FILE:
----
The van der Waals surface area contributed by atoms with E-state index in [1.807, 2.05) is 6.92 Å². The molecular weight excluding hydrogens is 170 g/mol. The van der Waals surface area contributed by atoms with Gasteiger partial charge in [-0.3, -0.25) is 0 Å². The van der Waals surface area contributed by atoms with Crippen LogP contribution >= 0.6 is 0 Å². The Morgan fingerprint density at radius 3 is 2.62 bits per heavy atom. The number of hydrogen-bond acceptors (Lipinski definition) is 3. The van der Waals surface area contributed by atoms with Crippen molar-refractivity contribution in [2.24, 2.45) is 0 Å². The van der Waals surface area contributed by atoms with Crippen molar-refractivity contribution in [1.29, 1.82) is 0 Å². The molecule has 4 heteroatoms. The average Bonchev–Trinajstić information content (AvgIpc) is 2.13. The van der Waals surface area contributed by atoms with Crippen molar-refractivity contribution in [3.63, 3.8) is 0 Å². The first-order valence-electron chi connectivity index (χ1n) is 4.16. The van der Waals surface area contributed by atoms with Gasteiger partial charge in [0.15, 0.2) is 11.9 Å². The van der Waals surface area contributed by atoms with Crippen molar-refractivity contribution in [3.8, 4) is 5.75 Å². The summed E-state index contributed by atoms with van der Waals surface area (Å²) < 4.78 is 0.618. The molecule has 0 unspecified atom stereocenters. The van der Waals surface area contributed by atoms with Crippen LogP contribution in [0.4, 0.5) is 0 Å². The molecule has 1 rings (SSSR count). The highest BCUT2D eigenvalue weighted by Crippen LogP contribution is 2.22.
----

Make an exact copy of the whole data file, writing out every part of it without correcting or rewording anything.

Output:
The van der Waals surface area contributed by atoms with E-state index in [1.807, 2.05) is 6.92 Å². The molecular weight excluding hydrogens is 170 g/mol. The van der Waals surface area contributed by atoms with Gasteiger partial charge in [-0.3, -0.25) is 0 Å². The van der Waals surface area contributed by atoms with Crippen LogP contribution >= 0.6 is 0 Å². The Morgan fingerprint density at radius 3 is 2.62 bits per heavy atom. The number of hydrogen-bond acceptors (Lipinski definition) is 3. The van der Waals surface area contributed by atoms with Crippen molar-refractivity contribution in [2.24, 2.45) is 0 Å². The van der Waals surface area contributed by atoms with Crippen molar-refractivity contribution in [1.29, 1.82) is 0 Å². The molecule has 4 heteroatoms. The average Bonchev–Trinajstić information content (AvgIpc) is 2.13. The van der Waals surface area contributed by atoms with Crippen molar-refractivity contribution in [3.63, 3.8) is 0 Å². The first-order valence-electron chi connectivity index (χ1n) is 4.16. The van der Waals surface area contributed by atoms with Gasteiger partial charge in [0.15, 0.2) is 11.9 Å². The van der Waals surface area contributed by atoms with Crippen molar-refractivity contribution in [3.8, 4) is 5.75 Å². The summed E-state index contributed by atoms with van der Waals surface area (Å²) < 4.78 is 0.618. The molecule has 0 unspecified atom stereocenters. The van der Waals surface area contributed by atoms with Crippen LogP contribution in [0.4, 0.5) is 0 Å². The molecule has 1 rings (SSSR count). The highest BCUT2D eigenvalue weighted by Crippen LogP contribution is 2.22.